Improving gender equity in the workplace is a major priority for Ontario. As part of this push, the Ministry of the Status of Women recently launched The Women’s Economic Security Program (WESP) to create funding streams for projects that help women develop and further their skills in the workplace.
An Overview of WESP
WESP is focused on skill development for women, especially among populations who have historically lacked access to opportunity. WESP is divided into four funding streams:
- Women in Skilled Trades
- Women in Information Technology
- General Women’s Employment Training
- Entrepreneurship for Women’s Self-Employment
Proposals were solicited and selected by the Ministry based on criteria such as a focus on regional diversity, targeted populations and organizational capacity. The final list of supported projects includes everything from programs that support women entering skilled trades, to apprenticeship programs to microloan programs for women entrepreneurs.
How Your Organization Can Benefit From Skill Development
Ontario hopes to make major strides when it comes to skills training for women, but government-sponsored programs are only one piece of the puzzle. Private companies can also contribute to skills development among women – and their entire workforce – by creating their own internal training programs.
Data suggests that nearly 40 percent of employees who do not receive skills training on the job, leave their positions within one year. When you consider the high cost of turnover in hard costs, productivity losses and lowered morale, it makes financial sense to develop skills training programs for your employees.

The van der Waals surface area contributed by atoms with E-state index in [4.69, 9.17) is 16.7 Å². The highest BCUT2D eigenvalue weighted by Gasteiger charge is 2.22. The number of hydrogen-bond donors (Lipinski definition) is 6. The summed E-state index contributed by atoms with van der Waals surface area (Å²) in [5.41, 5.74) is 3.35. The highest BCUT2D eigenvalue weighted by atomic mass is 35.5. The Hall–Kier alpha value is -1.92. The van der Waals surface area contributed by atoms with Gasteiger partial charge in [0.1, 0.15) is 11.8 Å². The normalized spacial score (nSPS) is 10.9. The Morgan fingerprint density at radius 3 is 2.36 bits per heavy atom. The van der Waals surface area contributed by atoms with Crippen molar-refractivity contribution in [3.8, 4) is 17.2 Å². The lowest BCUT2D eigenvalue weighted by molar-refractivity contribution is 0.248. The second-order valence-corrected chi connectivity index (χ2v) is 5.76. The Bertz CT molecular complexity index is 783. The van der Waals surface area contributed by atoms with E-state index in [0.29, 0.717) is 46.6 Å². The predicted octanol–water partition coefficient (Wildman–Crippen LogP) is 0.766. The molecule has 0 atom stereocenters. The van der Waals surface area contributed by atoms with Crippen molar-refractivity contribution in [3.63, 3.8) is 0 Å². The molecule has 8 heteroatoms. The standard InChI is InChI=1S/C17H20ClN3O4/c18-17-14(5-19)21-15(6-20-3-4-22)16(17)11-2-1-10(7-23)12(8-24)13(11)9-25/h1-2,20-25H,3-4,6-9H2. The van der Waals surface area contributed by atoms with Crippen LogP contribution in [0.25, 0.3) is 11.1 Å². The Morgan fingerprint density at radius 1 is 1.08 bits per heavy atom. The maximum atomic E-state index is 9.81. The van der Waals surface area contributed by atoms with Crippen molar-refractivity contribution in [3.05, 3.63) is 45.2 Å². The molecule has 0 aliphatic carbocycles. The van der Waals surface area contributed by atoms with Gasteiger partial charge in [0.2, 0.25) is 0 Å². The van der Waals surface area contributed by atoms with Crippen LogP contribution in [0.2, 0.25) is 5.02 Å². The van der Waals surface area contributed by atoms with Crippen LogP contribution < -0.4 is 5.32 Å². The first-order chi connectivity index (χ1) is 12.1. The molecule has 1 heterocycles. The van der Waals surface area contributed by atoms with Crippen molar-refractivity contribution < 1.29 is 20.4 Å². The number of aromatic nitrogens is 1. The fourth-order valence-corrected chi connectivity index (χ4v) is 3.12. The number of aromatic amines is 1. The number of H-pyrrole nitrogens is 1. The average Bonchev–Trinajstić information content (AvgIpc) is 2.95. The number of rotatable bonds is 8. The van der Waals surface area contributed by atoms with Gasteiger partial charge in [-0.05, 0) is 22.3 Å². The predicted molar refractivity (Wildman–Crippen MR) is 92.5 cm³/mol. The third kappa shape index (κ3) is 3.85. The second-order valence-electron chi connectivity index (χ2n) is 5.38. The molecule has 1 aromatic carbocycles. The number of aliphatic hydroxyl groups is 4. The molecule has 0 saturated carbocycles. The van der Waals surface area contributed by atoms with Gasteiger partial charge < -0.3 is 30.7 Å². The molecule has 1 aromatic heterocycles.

Skills training offers a host of benefits including:
- Improved retention – employees are loyal to employers who invest in their success.
- Increased ability to promote from within as employees grow their skills.
- Improved recruiting abilities – skills training is something new employees want from an employer.
- Improved processes – employees can respond faster to handle issues and solve problems.
Practical Ways to Develop Your Workforce
Developing formal training programs takes time and resources. But while you work on creating those programs, you can immediately implement effective, low-cost programs to start building your workforce. Consider programs such as:
- Functional cross-training: Have employees shadow one another to learn new skills and understand different roles within the organization.
- Mentoring programs: Pair new employees with seasoned employees.
- Reimbursement programs: Provide full or partial reimbursement for classes, degrees and certifications relevant to an employee’s role.
However you choose to invest in skills training, it will pay dividends down the line. It makes smart business sense to support your employees in their desire to grow. The short-term expense of any program will show ROI as you begin to retain top employees, recruit high-caliber talent and achieve your goals.